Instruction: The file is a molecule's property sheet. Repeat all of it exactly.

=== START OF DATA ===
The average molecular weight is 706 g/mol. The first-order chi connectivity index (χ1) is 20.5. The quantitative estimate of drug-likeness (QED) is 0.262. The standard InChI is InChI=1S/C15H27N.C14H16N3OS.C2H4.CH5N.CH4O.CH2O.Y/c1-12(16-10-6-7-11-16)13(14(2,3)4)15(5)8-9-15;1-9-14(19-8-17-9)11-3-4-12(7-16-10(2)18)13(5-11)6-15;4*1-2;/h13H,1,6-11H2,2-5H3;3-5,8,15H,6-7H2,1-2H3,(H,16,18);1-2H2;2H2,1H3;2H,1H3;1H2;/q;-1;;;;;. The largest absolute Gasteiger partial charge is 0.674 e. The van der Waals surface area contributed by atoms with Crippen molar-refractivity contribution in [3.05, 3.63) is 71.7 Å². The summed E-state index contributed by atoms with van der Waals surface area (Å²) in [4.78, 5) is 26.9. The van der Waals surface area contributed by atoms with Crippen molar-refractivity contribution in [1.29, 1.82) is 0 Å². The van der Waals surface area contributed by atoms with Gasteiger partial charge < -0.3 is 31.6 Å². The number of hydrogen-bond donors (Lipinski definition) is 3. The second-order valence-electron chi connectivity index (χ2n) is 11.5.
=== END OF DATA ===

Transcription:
The average molecular weight is 706 g/mol. The first-order chi connectivity index (χ1) is 20.5. The quantitative estimate of drug-likeness (QED) is 0.262. The standard InChI is InChI=1S/C15H27N.C14H16N3OS.C2H4.CH5N.CH4O.CH2O.Y/c1-12(16-10-6-7-11-16)13(14(2,3)4)15(5)8-9-15;1-9-14(19-8-17-9)11-3-4-12(7-16-10(2)18)13(5-11)6-15;4*1-2;/h13H,1,6-11H2,2-5H3;3-5,8,15H,6-7H2,1-2H3,(H,16,18);1-2H2;2H2,1H3;2H,1H3;1H2;/q;-1;;;;;. The largest absolute Gasteiger partial charge is 0.674 e. The van der Waals surface area contributed by atoms with Crippen molar-refractivity contribution in [3.05, 3.63) is 71.7 Å². The summed E-state index contributed by atoms with van der Waals surface area (Å²) in [4.78, 5) is 26.9. The van der Waals surface area contributed by atoms with Crippen molar-refractivity contribution in [1.29, 1.82) is 0 Å². The van der Waals surface area contributed by atoms with Gasteiger partial charge < -0.3 is 31.6 Å². The number of hydrogen-bond donors (Lipinski definition) is 3. The second-order valence-electron chi connectivity index (χ2n) is 11.5.